As an agent, it’s important that you keep your landlords’ expectations of their tenants and property in check. It could mean the difference between a hassle free tenancy, and one fraught with issues.
Throughout the tenancy, the vast majority of landlords act very reasonably and at the end, often pay reasonable cleaning or redecoration costs and is the reason why many have never been involved in a deposit dispute.
However, a small minority of landlords and tenants who are unaware of the fundamentals of deposit protection and may act unreasonably at the end of the tenancy.
As the agent, you can act as a facilitator throughout the tenancy by looking at the position of both parties and finding an agreeable solution to any issues that arise throughout the tenancy. Helping your landlord to understand their obligations and advising them from the outset will help to avoid any issues becoming a potential dispute.
So, what should you make sure your landlord understands at the start of the tenancy?
The importance of good documentation
Deposit disputes can be won or lost at the start of a tenancy. Good documentation means that your landlord client and an adjudicator who assesses the case can clearly see exactly how each area of the property was given to the tenant and in what condition it is expected to be returned in at the end. Make sure that your landlord client has the following:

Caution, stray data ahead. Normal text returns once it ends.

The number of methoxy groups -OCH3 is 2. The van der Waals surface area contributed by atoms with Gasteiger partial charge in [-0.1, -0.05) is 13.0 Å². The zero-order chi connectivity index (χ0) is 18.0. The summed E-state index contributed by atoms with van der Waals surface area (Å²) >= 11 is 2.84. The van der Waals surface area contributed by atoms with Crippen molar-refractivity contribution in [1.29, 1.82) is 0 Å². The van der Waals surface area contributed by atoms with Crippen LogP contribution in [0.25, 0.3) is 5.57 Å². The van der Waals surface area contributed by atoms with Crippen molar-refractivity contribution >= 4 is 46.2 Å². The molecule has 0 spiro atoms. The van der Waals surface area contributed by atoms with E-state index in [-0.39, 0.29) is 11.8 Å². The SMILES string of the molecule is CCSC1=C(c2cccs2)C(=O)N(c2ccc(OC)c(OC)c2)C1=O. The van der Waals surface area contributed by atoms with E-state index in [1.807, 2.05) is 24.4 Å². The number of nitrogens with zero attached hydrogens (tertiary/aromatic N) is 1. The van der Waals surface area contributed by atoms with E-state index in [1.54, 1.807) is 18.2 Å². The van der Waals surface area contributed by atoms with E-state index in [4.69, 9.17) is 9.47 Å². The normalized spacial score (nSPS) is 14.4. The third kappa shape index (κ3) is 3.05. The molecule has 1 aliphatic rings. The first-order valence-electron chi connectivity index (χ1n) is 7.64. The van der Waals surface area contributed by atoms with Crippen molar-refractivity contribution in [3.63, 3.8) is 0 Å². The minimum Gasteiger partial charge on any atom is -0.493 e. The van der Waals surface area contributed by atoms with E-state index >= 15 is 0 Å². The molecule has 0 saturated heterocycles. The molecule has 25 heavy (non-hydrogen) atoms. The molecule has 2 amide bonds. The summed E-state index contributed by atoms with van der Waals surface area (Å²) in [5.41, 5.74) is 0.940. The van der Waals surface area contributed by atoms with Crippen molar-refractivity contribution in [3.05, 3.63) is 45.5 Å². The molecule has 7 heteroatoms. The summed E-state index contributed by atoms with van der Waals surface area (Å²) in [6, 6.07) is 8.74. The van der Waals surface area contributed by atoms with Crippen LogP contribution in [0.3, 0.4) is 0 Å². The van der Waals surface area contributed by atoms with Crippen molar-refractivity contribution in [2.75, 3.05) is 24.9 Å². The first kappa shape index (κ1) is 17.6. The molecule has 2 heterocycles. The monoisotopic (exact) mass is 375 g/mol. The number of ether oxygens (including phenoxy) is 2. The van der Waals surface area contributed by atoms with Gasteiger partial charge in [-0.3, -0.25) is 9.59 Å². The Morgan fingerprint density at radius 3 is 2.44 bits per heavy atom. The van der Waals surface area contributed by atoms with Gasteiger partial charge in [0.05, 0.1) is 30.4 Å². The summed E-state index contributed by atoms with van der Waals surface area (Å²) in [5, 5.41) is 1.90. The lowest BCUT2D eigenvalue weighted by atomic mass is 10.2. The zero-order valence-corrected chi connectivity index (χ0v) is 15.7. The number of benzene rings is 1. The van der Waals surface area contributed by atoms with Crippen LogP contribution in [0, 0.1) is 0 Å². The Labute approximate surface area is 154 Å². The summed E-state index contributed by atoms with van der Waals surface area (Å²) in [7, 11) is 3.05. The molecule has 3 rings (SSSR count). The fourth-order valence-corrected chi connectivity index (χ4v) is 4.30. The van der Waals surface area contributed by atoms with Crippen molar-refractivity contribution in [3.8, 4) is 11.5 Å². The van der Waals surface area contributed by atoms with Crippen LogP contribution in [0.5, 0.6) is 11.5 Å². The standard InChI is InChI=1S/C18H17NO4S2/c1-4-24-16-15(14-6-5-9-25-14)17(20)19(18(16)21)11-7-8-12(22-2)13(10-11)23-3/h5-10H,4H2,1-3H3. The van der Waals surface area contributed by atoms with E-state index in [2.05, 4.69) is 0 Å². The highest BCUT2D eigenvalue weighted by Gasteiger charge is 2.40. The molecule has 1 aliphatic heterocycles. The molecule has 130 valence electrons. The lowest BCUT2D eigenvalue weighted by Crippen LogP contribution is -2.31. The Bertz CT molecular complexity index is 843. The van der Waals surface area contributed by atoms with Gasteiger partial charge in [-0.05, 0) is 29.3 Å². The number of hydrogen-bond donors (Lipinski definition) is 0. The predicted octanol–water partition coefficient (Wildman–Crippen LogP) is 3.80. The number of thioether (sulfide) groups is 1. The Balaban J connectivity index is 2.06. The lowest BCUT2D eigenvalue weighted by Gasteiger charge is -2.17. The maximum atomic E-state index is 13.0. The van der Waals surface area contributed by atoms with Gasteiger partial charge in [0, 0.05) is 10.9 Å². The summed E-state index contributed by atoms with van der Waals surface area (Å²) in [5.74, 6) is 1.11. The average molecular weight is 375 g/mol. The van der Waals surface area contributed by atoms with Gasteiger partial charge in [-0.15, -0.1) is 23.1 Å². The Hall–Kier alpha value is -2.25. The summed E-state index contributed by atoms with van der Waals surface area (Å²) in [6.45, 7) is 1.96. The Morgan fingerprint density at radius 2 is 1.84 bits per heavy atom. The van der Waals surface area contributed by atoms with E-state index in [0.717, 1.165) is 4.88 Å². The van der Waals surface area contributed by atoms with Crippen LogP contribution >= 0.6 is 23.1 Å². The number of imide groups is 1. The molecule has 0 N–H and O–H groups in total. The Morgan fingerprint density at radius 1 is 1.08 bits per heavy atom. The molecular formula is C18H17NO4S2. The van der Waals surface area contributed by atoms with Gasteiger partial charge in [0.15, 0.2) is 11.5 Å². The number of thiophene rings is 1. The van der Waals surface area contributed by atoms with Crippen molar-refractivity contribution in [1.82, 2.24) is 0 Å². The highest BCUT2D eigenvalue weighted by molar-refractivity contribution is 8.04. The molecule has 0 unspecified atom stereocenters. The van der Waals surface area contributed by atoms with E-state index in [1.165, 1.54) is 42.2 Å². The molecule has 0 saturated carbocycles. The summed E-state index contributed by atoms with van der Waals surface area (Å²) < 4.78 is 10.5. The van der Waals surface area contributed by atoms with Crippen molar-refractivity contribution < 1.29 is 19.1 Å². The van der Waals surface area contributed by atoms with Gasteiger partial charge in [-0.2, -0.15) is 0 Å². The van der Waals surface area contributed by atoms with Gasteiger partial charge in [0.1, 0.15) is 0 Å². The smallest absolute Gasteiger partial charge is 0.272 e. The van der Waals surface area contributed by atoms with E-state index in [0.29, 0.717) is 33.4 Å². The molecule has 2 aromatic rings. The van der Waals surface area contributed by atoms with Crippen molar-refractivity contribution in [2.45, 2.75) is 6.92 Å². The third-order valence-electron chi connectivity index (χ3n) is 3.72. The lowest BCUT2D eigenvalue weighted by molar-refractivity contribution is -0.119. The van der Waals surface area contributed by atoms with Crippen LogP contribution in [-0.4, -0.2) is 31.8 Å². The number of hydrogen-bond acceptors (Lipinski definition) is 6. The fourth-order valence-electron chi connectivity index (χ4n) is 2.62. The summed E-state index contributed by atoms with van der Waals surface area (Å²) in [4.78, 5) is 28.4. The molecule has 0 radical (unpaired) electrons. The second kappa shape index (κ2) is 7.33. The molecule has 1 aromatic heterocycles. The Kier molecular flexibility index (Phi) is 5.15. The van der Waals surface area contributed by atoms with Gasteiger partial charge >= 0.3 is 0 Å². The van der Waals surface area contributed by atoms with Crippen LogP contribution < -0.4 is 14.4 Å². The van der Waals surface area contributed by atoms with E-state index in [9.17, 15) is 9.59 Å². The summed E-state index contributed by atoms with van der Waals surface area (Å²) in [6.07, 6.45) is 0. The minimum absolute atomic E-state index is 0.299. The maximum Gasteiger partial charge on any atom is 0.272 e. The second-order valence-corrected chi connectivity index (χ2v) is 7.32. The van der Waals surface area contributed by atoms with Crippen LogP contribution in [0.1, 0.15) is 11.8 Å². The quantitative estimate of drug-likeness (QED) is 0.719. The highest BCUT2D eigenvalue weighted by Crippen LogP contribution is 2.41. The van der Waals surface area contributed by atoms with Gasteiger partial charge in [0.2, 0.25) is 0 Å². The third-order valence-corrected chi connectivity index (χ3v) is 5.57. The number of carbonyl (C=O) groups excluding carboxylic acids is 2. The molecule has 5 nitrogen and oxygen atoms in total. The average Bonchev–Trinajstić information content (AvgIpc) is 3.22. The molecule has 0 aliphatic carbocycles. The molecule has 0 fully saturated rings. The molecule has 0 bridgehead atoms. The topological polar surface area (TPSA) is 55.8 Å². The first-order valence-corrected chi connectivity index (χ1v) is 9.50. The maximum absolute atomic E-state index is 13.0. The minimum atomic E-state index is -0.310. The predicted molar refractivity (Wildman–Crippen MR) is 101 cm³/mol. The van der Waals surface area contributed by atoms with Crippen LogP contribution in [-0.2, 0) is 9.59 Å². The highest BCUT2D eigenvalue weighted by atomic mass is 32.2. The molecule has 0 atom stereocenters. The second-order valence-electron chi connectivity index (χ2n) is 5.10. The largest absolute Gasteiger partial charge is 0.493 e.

- A signed comprehensive tenancy agreement listing all the obligations of both the tenant and landlord.
- A detailed and descriptive Inventory and Schedule of Condition on both the cleanliness and condition of the property and its contents at the start and end of the tenancy (supported with photographic evidence.)
Fair wear and tear
The concept of fair wear and tear can be confusing, so it’s important that you, as the agent, explain to your landlord client the criteria surrounding the issue which should mean that any proposed deduction can be considered before approaching the tenant. Suzy Hershman, Head Adjudicator at mydeposits says that essentially it boils down to “the depreciation in the condition of the property due to normal use, on a day to day basis, over the entirety of the tenancy.”
It’s important to encourage your landlord to have a sense of what is reasonable. For example, if your landlord has lived in the property prior to letting it out, then it’s quite likely they have some level of emotional attachment and could mean that their view of the property and its condition is slightly ‘rose-tinted’.
Make your landlord aware of the property’s true condition at the time the check-in inventory is carried out and offer them guidance on what is ‘fair wear and tear’ so that they are more understanding at the end of the tenancy when the check-out inspection is reviewed.
During and at the end of the tenancy
There are a number areas that you need to cover during and at the end of the tenancy, including mid-term inspections, following up on maintenance issues and final inspections.
For more information on what to make your landlord clients aware of during the tenancy, download our latest guide.